I haven’t seen that in the shops in South Africa but love the idea of not having to use ziplock type bags that must be thrown away :) Thanks, Lindy

    1. Hi Lindy – So glad you enjoyed these tips :) You can find the link to my Stasher Bags in the Shop page on my website – specifically under the Meal Prep/Storage category.

  7. Hi Lisa, I just wanted to tell you how much my family enjoyed your egg muffins. I wanted to try them out first, I decided to just make 6 instead of 12. My husband and I had to leave early for the day. I choose to make the broccoli bacon and cheddar cheese version. I wanted them to be hot for breakfast but didn’t have time to make them all at once in the morning. I prepped the broccoli and bacon in the muffin pan and just sit them in the fridge over night. I used the time bake on to pre heat the oven for 6:00 A.M. All I had to do was add the cheese and eggs. Breakfast was ready by 6:30 I choose to wrap them in tin foil and put them in a plastic bag and a thermal lunch pale to eat later while we were traveling. They were still warm and very delicious by 8:30 when we were ready to eat. Thank you so much for your cooking tips. I love making new recipes and finding ways to make life easier. I ordered a ceramic muffin pan today and am looking forward to making the other versions as well. This will definitely be a favorite on the go breakfast.

    1. Hi Ronda – That is amazing! I’m glad you were able to make these egg muffins for your busy work schedule. They are perfect for on the go and can’t wait for you to try the other flavors :)

  8. I love the idea of making your own milks at home. My son is lactose intolerant and really likes oat milk; but I can’t find a good recipe for one that is comparable to store brands like Oat Yeah. Can you please make a video on how to make oat milk? It would save us easily 6 to 10 bucks a week making our own. Thank you!

  9. I am forced to use the foodbank which offers very cheap foods and none of the fresh vegetables. They have regular pasta, white rice, cheap wheat bread…all the inflammatory foods one could think of…crackers, cookies, etc. In other words, you get what you pay for. I began adding sunflower seeds to pasta and rice, but I have to buy those separate. Meat from commodities and donations is lunchmeat, burger, turkey and sometimes sausage…chicken is generally dark meat ( my preferred anyway). So, beyond a budget where Id still have a choice, is the foodbank. How do I eat anti-inflammatory??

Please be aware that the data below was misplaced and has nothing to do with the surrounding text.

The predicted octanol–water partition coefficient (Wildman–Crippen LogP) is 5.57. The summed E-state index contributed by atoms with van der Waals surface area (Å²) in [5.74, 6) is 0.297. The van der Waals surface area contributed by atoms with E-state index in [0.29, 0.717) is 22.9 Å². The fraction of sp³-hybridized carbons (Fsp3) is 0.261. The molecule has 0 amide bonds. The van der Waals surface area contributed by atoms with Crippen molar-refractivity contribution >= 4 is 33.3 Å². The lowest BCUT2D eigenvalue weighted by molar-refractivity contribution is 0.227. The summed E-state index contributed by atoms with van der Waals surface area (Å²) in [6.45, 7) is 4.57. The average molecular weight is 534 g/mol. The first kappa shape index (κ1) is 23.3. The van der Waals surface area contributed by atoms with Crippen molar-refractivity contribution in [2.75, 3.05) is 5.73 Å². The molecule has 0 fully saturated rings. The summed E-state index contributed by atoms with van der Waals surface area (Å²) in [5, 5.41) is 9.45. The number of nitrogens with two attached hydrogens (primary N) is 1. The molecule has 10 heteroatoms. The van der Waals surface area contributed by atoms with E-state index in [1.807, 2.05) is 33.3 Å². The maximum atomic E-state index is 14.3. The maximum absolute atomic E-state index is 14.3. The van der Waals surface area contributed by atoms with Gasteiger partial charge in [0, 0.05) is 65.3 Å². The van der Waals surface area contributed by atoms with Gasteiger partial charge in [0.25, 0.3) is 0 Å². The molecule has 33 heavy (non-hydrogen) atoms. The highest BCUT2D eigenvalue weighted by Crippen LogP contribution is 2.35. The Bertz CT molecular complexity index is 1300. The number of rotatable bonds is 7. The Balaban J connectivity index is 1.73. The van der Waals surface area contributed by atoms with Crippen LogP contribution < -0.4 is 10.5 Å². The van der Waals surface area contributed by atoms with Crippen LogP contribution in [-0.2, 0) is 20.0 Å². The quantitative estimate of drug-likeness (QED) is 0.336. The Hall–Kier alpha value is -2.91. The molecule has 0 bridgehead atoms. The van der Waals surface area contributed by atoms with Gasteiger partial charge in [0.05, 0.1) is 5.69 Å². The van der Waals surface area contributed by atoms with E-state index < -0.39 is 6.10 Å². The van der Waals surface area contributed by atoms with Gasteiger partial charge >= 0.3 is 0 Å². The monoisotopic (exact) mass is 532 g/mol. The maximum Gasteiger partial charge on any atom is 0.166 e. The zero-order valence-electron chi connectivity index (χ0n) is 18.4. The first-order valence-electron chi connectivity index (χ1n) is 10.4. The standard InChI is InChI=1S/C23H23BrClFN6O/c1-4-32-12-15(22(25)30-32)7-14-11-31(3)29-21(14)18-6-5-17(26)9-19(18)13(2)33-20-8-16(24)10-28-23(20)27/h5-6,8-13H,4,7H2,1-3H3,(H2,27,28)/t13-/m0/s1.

1. It’s great that you’re aware of anti-inflammatory foods and I commend you for doing your best! Is it possible at all to work with the foodbank to see if they’re able to carry more produce? I don’t know if they’d be open to purchasing more fruit for instance, if it’s requested. I know many farmers and farmers markets around me will also give away “ugly” fruits and vegetables. If you have any close to you you might want to see if that’s possible as well. :)

      1. My foodbank is strictly donation and govt commodities….we get what’s available. I have learned to add sunflower seeds to pasta and white rice…I get lots of beans too. The meat is usually ok, but bologna is pretty standard. As I research and get creative, I can eat better. Intermittant fasting also helps…my insides rest as the outside works all day. I am also back to work so by the grace of God I won’t need the foodbank anymore.  Wish me success…thanks.